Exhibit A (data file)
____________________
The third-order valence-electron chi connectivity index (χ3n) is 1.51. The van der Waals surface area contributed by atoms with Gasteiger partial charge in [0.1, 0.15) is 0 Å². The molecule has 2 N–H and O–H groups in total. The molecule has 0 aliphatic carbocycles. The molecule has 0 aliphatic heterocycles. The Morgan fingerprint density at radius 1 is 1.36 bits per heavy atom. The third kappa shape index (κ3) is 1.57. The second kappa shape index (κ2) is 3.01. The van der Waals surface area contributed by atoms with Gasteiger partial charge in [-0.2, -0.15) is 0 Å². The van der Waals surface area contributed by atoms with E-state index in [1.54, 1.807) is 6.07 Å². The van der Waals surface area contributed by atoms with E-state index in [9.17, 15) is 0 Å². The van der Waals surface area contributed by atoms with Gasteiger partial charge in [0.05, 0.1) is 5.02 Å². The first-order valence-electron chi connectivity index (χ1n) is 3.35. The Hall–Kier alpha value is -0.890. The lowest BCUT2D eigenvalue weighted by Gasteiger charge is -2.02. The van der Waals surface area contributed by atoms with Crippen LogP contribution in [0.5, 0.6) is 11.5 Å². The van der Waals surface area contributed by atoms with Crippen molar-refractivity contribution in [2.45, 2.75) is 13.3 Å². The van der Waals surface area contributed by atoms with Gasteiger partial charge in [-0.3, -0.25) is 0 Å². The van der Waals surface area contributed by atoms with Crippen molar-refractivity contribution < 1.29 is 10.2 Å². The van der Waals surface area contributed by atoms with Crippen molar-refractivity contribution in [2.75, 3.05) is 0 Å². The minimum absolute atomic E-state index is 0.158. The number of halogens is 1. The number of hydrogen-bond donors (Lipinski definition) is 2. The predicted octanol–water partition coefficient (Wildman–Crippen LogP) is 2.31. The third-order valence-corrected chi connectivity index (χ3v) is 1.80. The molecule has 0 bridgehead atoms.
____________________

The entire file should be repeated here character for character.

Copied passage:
The third-order valence-electron chi connectivity index (χ3n) is 1.51. The van der Waals surface area contributed by atoms with Gasteiger partial charge in [0.1, 0.15) is 0 Å². The molecule has 2 N–H and O–H groups in total. The molecule has 0 aliphatic carbocycles. The molecule has 0 aliphatic heterocycles. The Morgan fingerprint density at radius 1 is 1.36 bits per heavy atom. The third kappa shape index (κ3) is 1.57. The second kappa shape index (κ2) is 3.01. The van der Waals surface area contributed by atoms with Gasteiger partial charge in [-0.2, -0.15) is 0 Å². The van der Waals surface area contributed by atoms with E-state index in [1.54, 1.807) is 6.07 Å². The van der Waals surface area contributed by atoms with E-state index in [9.17, 15) is 0 Å². The van der Waals surface area contributed by atoms with Gasteiger partial charge in [0.05, 0.1) is 5.02 Å². The first-order valence-electron chi connectivity index (χ1n) is 3.35. The Hall–Kier alpha value is -0.890. The lowest BCUT2D eigenvalue weighted by Gasteiger charge is -2.02. The van der Waals surface area contributed by atoms with Crippen LogP contribution in [0.5, 0.6) is 11.5 Å². The van der Waals surface area contributed by atoms with Crippen molar-refractivity contribution in [2.45, 2.75) is 13.3 Å². The van der Waals surface area contributed by atoms with Gasteiger partial charge in [-0.3, -0.25) is 0 Å². The van der Waals surface area contributed by atoms with Crippen molar-refractivity contribution < 1.29 is 10.2 Å². The van der Waals surface area contributed by atoms with Crippen molar-refractivity contribution in [2.75, 3.05) is 0 Å². The minimum absolute atomic E-state index is 0.158. The number of halogens is 1. The number of hydrogen-bond donors (Lipinski definition) is 2. The predicted octanol–water partition coefficient (Wildman–Crippen LogP) is 2.31. The third-order valence-corrected chi connectivity index (χ3v) is 1.80. The molecule has 0 bridgehead atoms.